Propoxyphene Overdose Treatment

Propoxyphene is classified as a narcotic analgesic. As a painkiller, propoxyphene is no more effective than acetaminophen, but because it is derived from opiates, the risk of developing an addiction to propoxyphene is high.

The human body easily builds up a tolerance to propoxyphene, requiring an individual to take increasingly higher doses of the drug in order to achieve the desired sensation of pain relief. Once physical dependency has developed, an individual must continue taking increasingly larger doses of propoxyphene in order to fend off withdrawal symptoms. Overdose occurs when an individual takes too much propoxyphene at one time, and can happen easily when a person is abusing propoxyphene. If an individual does overdose, accidentally or intentionally, immediate medical attention is necessary to avoid serious bodily damage or even death.

Symptoms of Propoxyphene Overdose

There is no specific amount of propoxyphene that causes overdose. Different people will respond differently to varying doses of the drug depending on several factors, such as weight, age, length of time taking propoxyphene, etc. There are a number of different symptoms to look for in a person who has possibly overdosed that include the following:

  • Convulsions
  • Fainting
  • Nausea
  • Slowed breathing/heart rate
  • Irregular heartbeat
  • Impaired hearing
  • Vertigo
  • Abdominal pain
  • Vomiting
  • Blue-colored skin
  • Severe difficulty breathing

In some cases, propoxyphene overdose can lead to seizures, coma, and ultimately, death.

Treating Propoxyphene Overdose

Once it is suspected that a person has overdosed on propoxyphene, it is imperative to seek medical attention as quickly as possible. The National Poison Control Center (1-800-222-1222) can be called from anywhere in the United States, at any time. Before calling Poison Control or going to an emergency room, a person should attempt to gather the following information:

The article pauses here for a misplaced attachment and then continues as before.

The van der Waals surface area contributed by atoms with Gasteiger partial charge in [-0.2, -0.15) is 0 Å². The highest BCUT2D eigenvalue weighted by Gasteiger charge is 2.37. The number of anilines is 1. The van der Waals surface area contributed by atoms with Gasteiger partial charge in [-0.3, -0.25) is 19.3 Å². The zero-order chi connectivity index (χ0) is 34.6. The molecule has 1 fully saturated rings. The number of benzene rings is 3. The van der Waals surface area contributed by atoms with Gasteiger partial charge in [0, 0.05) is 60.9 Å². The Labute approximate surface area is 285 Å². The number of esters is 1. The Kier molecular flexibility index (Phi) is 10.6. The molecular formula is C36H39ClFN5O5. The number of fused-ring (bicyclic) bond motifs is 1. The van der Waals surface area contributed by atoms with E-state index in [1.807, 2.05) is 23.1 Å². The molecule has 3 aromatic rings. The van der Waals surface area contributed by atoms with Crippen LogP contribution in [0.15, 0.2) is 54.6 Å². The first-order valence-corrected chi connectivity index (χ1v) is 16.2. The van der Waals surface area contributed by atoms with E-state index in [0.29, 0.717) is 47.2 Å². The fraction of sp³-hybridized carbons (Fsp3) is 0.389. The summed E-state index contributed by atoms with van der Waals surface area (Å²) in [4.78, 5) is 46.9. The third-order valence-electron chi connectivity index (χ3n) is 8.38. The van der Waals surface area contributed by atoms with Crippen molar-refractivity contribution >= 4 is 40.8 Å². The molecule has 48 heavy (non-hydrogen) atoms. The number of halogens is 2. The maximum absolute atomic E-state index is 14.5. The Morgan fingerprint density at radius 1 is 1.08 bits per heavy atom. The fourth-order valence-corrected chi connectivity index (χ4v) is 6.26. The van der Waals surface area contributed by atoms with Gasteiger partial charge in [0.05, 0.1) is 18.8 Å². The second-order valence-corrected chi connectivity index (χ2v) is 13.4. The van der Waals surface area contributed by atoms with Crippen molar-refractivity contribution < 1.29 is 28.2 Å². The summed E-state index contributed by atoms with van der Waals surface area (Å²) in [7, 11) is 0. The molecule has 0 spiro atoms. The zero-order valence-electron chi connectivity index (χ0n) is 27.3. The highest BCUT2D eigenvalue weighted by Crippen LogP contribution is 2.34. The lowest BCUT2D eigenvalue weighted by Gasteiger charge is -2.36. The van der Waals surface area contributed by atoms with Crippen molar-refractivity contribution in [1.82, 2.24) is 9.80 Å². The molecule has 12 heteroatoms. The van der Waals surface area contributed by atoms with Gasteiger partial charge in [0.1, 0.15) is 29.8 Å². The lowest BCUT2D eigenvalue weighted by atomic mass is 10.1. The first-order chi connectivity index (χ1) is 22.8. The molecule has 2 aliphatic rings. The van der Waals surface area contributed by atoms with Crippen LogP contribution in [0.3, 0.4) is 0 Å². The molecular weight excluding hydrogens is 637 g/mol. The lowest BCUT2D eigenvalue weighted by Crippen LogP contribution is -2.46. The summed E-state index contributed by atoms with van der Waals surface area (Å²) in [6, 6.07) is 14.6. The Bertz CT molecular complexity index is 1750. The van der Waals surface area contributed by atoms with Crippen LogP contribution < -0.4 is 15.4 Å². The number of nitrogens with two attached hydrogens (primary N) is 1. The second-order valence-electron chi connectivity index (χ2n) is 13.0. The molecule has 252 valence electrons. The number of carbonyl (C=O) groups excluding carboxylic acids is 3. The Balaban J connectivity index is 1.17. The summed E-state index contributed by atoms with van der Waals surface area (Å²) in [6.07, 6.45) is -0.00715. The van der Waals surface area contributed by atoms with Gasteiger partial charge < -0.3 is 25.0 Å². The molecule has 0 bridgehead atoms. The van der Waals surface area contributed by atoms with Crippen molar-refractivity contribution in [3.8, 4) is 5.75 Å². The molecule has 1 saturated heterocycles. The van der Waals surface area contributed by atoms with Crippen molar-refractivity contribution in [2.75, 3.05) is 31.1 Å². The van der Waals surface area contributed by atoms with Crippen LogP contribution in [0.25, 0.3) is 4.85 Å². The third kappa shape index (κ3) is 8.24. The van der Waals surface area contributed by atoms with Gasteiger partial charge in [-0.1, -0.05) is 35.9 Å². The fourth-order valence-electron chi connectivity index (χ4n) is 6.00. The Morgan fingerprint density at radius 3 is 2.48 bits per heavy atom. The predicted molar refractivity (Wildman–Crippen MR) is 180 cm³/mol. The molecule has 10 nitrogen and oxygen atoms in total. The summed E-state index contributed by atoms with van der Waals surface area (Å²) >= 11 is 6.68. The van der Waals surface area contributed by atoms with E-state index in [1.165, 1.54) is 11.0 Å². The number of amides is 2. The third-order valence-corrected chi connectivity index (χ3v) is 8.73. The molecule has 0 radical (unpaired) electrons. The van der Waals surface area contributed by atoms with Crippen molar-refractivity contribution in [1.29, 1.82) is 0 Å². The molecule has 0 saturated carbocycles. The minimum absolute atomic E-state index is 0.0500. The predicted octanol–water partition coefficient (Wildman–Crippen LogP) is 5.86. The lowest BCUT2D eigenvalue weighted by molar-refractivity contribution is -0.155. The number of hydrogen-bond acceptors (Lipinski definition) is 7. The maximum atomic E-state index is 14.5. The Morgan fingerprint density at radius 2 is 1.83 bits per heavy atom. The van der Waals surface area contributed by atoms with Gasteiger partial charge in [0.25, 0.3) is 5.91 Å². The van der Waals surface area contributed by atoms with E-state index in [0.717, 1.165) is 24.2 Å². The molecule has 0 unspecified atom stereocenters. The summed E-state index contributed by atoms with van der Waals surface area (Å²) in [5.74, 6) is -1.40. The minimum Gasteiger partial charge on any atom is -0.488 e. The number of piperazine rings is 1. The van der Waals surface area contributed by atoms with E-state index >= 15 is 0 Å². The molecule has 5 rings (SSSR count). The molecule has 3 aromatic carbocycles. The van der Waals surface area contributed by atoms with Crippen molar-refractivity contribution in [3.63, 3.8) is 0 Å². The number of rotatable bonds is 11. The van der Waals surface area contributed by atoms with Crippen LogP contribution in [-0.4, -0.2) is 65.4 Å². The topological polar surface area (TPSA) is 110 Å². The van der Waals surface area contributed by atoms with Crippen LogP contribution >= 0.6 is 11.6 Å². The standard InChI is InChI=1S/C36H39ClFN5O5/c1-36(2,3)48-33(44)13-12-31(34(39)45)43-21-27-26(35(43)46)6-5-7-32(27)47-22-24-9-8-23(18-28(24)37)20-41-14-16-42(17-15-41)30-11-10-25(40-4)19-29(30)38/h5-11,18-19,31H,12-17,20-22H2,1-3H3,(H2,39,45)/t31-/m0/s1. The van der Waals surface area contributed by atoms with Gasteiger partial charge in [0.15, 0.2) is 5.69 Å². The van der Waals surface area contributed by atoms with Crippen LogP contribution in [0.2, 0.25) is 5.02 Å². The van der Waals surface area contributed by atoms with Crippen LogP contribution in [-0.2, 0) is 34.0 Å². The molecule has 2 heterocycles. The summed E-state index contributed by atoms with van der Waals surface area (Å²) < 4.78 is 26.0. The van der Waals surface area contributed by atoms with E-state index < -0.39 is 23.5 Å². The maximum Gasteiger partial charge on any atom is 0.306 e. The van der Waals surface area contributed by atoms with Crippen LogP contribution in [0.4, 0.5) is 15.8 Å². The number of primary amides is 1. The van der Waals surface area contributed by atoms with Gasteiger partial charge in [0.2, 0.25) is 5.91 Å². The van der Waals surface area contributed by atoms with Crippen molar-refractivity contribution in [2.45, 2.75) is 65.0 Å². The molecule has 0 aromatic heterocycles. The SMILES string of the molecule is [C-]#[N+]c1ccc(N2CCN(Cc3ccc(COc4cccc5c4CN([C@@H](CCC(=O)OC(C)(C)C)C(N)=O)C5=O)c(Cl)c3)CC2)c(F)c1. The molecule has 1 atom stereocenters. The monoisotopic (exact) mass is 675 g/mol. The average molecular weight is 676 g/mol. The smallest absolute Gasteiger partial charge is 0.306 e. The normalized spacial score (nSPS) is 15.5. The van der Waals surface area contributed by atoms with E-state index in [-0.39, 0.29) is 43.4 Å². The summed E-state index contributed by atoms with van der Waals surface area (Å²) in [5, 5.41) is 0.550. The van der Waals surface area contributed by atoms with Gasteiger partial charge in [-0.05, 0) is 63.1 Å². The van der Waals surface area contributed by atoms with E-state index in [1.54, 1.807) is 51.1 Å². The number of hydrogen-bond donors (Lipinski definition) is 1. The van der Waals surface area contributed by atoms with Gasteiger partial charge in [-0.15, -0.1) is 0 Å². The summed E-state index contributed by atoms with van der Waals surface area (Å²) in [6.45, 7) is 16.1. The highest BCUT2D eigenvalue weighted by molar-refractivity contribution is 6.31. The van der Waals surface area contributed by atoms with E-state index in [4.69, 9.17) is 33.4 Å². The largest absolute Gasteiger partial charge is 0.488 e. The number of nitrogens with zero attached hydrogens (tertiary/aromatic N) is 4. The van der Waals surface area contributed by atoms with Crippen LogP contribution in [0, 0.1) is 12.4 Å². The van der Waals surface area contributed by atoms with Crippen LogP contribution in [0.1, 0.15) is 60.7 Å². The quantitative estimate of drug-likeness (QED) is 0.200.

• Patient’s (person who has overdosed) weight, age, and condition
  • Name of the specific drug (propoxyphene is sold as Darvocet, Darvon, and Dolene)
  • The approximate time the dose was taken
  • The amount of propoxyphene taken
  • Whether or not propoxyphene was prescribed for the patient

It is important that an individual not try to induce vomiting unless instructed to by Poison Control or a medical professional.

An individual who has overdosed on propoxyphene can also be taken to hospital, where emergency medical treatment can be administered. A hospital may treat an overdosed patient with activated charcoal. Activated charcoal is ingested orally, and works as an absorbent in the stomach, reducing the amount of propoxyphene that is absorbed into the body.

In the specific case of a narcotics overdose, such as propoxyphene, a medicine referred to as a narcotic antagonist can be administered to a patient in order to block the effects of propoxyphene on the central nervous system. A more drastic measure involves inserting a tube through the nose or mouth and flushing out the stomach to keep propoxyphene from being absorbed into the body.

Find Rehab Centers for Propoxyphene Addiction Today

If you think you may be in danger of overdosing on propoxyphene, do not wait to get help. Overdose can cause physical damage and even death. We are available 24 hours a day to assist you in finding the help you need. Our number is toll-free, so don’t take the risk of waiting another moment.